Painkiller - Guts Of A Virgin / Buried Secrets
Earache Records
Avant-Garde Jazz, Grindcore
22 songs (51:46)
Release year: 1998
Earache Records
Reviewed by Goat
Archive review

Collected together on a single disc, Earache did fans of leftfield grindcore a real favour when they re-released these two albums. Featuring free jazz saxophone maestro John Zorn, producer extraordinaire and bass legend Bill Laswell, and ex-Napalm Death blaster Mick Harris, Painkiller melds free jazz and extreme grindcore in a unique and original way. Originally released in 1991 and 1992 respectively, these two albums are a confusing mash of screams, blasts, and squonk, often surprisingly tuneful, equally often headache-inducing and frustrating. It is brilliantly listenable, however, the two master musicians (and Mick Harris!) completely capable at their instruments and even with the lack of guitars, the resultant racket is extreme enough to satisfy even the most hardened of deathgrinders. In terms of sound, the nearest band is actually very early Napalm Death mixed with liberal doses of Mr Bungle-esque oddness, the slow rumble of the likes of Portent ominous and atmospheric next to the deranged yells of the eleven-second Handjob.

Painkiller are nothing if not varied, exploring ideas and sounds wherever they go, from crawling doom to hateful speed. There’s even a kind of disturbing funk to Dr Phibes, Harris proving his skills to be in more than mere blasting here as elsewhere. I’d go so far as to say that given time, the atmospheric value of these albums are more vital and interesting than the shorter, heavier pieces. Of course, there’s no point in listening unless you can appreciate the horrific noise of pieces like Purgatory Of Fiery Vulvas, twenty-five seconds of musical extremity that would test the ears of anyone! They’re not my favourite aspect of the listen, but I always enjoy listening to such short, nasty pieces as they are a great aural palate-cleanser for appreciating the longer, atmospheric pieces. Ask me to compare the two albums separately, and I’d have to give the prize to Buried Secrets, the shorter pieces feeling less chaotic and the longer having more experimental atmospheric pizzazz.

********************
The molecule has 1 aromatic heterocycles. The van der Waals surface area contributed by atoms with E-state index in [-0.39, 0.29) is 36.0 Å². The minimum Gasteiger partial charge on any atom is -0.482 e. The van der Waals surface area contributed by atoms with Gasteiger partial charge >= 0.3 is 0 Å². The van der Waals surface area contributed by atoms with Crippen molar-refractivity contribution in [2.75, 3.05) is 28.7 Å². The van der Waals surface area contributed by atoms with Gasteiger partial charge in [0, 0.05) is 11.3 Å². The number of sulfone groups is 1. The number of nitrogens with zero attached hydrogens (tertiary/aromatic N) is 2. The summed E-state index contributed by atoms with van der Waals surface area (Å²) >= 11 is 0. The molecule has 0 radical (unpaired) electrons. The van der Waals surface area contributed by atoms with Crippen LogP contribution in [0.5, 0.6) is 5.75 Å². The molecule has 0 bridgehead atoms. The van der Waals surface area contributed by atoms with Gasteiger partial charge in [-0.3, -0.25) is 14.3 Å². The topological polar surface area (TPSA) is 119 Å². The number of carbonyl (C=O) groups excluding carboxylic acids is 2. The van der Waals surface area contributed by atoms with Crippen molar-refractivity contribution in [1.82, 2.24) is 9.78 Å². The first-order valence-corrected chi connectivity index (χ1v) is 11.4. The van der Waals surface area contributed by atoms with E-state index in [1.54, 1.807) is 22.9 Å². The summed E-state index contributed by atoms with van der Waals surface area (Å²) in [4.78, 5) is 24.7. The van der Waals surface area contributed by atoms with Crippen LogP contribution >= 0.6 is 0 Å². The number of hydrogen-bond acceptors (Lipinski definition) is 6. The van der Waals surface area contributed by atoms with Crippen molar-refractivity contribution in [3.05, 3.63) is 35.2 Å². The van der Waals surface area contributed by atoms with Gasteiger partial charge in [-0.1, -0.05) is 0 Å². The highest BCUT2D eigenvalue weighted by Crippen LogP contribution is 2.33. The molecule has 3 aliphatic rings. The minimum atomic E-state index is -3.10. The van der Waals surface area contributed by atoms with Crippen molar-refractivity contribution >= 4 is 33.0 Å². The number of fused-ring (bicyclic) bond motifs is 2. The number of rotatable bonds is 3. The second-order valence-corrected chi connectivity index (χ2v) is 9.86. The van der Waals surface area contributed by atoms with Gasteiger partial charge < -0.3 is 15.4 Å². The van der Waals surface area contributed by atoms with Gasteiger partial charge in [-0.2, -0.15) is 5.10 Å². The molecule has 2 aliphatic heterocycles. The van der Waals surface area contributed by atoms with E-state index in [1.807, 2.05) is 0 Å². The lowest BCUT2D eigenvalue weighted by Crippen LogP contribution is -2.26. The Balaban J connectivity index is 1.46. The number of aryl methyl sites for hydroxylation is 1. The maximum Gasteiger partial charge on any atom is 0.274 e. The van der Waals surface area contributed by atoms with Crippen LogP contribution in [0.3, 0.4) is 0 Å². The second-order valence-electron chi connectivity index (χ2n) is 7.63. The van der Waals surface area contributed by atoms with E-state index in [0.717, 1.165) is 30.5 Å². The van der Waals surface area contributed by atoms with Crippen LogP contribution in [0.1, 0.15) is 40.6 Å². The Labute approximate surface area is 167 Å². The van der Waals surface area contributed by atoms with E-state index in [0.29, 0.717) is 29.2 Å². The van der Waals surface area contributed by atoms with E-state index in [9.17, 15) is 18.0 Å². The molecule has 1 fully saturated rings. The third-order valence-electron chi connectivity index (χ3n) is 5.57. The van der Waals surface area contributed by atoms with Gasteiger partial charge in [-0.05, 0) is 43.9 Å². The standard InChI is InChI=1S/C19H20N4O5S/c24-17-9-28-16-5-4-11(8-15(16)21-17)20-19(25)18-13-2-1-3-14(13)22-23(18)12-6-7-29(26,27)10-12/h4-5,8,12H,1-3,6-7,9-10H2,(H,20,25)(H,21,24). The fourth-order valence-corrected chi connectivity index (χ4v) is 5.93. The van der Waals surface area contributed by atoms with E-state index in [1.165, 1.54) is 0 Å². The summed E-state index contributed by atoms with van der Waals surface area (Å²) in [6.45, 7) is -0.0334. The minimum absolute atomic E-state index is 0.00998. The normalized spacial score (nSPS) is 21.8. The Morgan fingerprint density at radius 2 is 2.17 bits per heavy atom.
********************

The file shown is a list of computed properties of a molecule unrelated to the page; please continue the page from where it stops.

Yet Guts Of A Virgin is still more than worth your ears, building the tension until it is broken and released magnificently on the tracks on Buried Secrets where legendary industrial metal icons Godflesh pop up, a collaboration that yields fascinating results. The screeching six-minute title track is a great piece, setting your teeth on pleasurable edge and keeping them there as what sounds like one of Hawkwind’s effects machines possessed by a demon, joined eventually by Laswell and Harris’ rhythm section. The second, the seven-minute The Toll, takes an even more ominous tone at first, a crawling, post-apocalyptic soundscape filled with strange feedback and random percussive blasts, with despairing bellowed vocals atop it all... creepy stuff.

Obviously, it’s those with an ear for the harsher areas of jazz that will appreciate Painkiller the most. Yet metalheads with a hankering for extremity or weird atmospheres should love this, two of the most deranged albums in the grindcore sphere packaged into one easy collection. These will take years and hundreds of listens before I’m even halfway to figuring them out properly, the sort of music that carries you along with it for the running time and then deposits you back where you started, none the wiser but aware that something rather amazing has happened along the way. So, scoring them individually, Guts Of A Virgin gets 79, Buried Secrets 85, making for an overall score for the package of...

Killing Songs :
Scud Attack, Portent, Dr Phibes, Devil’s Eye, Tortured Souls, Buried Secrets, Black Chamber, The Toll
Goat quoted 82 / 100
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